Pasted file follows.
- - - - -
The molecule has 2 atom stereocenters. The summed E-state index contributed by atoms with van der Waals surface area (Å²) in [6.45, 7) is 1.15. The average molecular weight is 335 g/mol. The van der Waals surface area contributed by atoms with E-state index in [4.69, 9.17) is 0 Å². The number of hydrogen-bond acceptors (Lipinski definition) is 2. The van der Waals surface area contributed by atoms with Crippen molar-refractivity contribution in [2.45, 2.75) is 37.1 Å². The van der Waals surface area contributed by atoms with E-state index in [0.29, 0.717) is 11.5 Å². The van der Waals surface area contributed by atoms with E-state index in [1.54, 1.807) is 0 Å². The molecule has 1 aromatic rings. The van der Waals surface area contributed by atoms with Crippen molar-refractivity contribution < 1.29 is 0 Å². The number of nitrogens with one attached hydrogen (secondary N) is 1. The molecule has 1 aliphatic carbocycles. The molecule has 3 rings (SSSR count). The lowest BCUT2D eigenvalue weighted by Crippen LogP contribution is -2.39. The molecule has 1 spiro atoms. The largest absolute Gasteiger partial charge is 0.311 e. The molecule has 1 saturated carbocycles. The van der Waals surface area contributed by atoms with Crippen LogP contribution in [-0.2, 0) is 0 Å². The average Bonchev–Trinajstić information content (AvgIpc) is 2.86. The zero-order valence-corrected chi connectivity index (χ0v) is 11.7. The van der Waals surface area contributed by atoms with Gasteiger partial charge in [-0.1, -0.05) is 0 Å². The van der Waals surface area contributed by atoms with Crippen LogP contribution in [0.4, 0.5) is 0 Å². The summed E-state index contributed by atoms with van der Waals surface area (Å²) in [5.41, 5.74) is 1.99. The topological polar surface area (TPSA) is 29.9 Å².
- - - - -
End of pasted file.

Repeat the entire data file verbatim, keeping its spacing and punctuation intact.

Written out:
The molecule has 2 atom stereocenters. The summed E-state index contributed by atoms with van der Waals surface area (Å²) in [6.45, 7) is 1.15. The average molecular weight is 335 g/mol. The van der Waals surface area contributed by atoms with E-state index in [4.69, 9.17) is 0 Å². The number of hydrogen-bond acceptors (Lipinski definition) is 2. The van der Waals surface area contributed by atoms with Crippen molar-refractivity contribution in [2.45, 2.75) is 37.1 Å². The van der Waals surface area contributed by atoms with E-state index in [0.29, 0.717) is 11.5 Å². The van der Waals surface area contributed by atoms with E-state index in [1.54, 1.807) is 0 Å². The molecule has 1 aromatic rings. The van der Waals surface area contributed by atoms with Crippen molar-refractivity contribution < 1.29 is 0 Å². The number of nitrogens with one attached hydrogen (secondary N) is 1. The molecule has 1 aliphatic carbocycles. The molecule has 3 rings (SSSR count). The lowest BCUT2D eigenvalue weighted by Crippen LogP contribution is -2.39. The molecule has 1 spiro atoms. The largest absolute Gasteiger partial charge is 0.311 e. The molecule has 1 saturated carbocycles. The van der Waals surface area contributed by atoms with Crippen LogP contribution in [-0.2, 0) is 0 Å². The average Bonchev–Trinajstić information content (AvgIpc) is 2.86. The zero-order valence-corrected chi connectivity index (χ0v) is 11.7. The van der Waals surface area contributed by atoms with Gasteiger partial charge in [-0.1, -0.05) is 0 Å². The van der Waals surface area contributed by atoms with Crippen LogP contribution in [0.4, 0.5) is 0 Å². The summed E-state index contributed by atoms with van der Waals surface area (Å²) in [5.41, 5.74) is 1.99. The topological polar surface area (TPSA) is 29.9 Å².